Bill Targets Merger Reviews

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Washington -- Two leading senators introduced legislation
last week designed to severely limit the Federal Communications Commission's role in
the federal review of telecommunications mergers.

The bill's lead sponsors were Senate Commerce
Committee chairman John McCain (R-Ariz.) and Senate Judiciary Committee chairman Orrin
Hatch (R-Utah). McCain and Hatch secured Sen. John Ashcroft (R-Mo.) as a co-sponsor, but
they failed to pick up support from any Democrats.

Last Wednesday, McCain complained about the FCC's
handling of SBC Communications Inc.'s proposed $84.2 billion merger with Ameritech
Corp. -- especially public comments by FCC economist Tom Krattenmaker that the merger
"flunks the public-interest test."

At an FCC oversight hearing, McCain told commission
chairman William Kennard that Krattenmaker's comments were "unacceptable,"
claiming that they were responsible for shearing off $4 billion in market capitalization
from SBC's and Ameritech's publicly traded stock.

The bill (S. 1125) would require the FCC to transfer any
licenses necessary if the Department of Justice or Federal Trade Commission approve a
merger or refuse to intervene.

In a prepared statement, McCain and Hatch said the DOJ and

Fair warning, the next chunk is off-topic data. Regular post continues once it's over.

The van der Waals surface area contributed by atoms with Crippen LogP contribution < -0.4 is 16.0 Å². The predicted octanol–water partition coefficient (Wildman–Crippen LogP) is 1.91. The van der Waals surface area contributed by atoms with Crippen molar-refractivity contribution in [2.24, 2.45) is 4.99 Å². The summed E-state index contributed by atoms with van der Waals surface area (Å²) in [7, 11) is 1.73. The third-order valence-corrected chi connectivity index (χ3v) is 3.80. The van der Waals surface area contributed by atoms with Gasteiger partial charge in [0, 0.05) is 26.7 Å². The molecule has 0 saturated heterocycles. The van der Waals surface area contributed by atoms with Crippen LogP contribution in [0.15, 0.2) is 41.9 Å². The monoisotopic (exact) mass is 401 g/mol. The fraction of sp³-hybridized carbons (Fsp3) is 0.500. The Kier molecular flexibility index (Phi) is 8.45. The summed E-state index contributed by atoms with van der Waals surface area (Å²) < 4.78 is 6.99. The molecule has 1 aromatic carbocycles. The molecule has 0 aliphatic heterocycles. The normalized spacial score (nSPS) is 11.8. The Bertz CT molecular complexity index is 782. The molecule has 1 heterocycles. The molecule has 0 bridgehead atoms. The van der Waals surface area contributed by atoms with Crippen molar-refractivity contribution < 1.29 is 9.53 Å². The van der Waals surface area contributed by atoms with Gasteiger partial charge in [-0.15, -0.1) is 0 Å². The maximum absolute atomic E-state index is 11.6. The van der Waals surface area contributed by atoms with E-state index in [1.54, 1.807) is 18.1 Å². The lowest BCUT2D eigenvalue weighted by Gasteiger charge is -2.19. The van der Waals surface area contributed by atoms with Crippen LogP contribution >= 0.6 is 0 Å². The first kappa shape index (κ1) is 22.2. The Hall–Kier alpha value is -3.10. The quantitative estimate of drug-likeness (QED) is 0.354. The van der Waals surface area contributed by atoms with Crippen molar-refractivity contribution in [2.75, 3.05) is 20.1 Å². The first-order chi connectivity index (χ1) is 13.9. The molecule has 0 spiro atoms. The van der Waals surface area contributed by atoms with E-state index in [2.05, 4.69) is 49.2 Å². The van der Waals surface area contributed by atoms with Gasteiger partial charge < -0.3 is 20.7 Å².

the FTC were the expert agencies on mergers, and the FCC should defer to them in nearly
all cases to minimize bureaucratic red tape.

"Separate FCC review of mergers typically adds months
to the process and millions of dollars in costs," the statement said.

When reviewing a merger, involved companies must show the
DOJ and the FTC that the combination would lessen competition. Before the FCC, the parties
have to show that the deal would serve the public interest.

A Washington antitrust attorney, who asked not to be
identified, disputed the notion that the FCC was "a rogue agency that is going beyond
its statutory mandate."

However, the attorney said, at some point, it may be wise
to phase out the FCC's merger-review authority.

Sen. Mike DeWine (R-Ohio), chairman of the Senate Antitrust
Subcommittee, took a different tack. His bill (S. 467) would require the FCC to act on a
merger within 30 days. The bill would give the FCC 180 days if it requests additional
information from the parties. Failure to meet the deadlines would trigger approval without
conditions.

In the House, Telecommunications Subcommittee chairman
Billy Tauzin (R-La.) is preparing FCC-reform legislation for introduction this summer.

And Rep. George Gekas (R-Pa.), chairman of the Commercial
and Administrative Law Subcommittee, is reportedly drafting a bill that would curtail the
FCC's merger-review authority by forcing the agency to defer to decisions by the DOJ
and the FTC.

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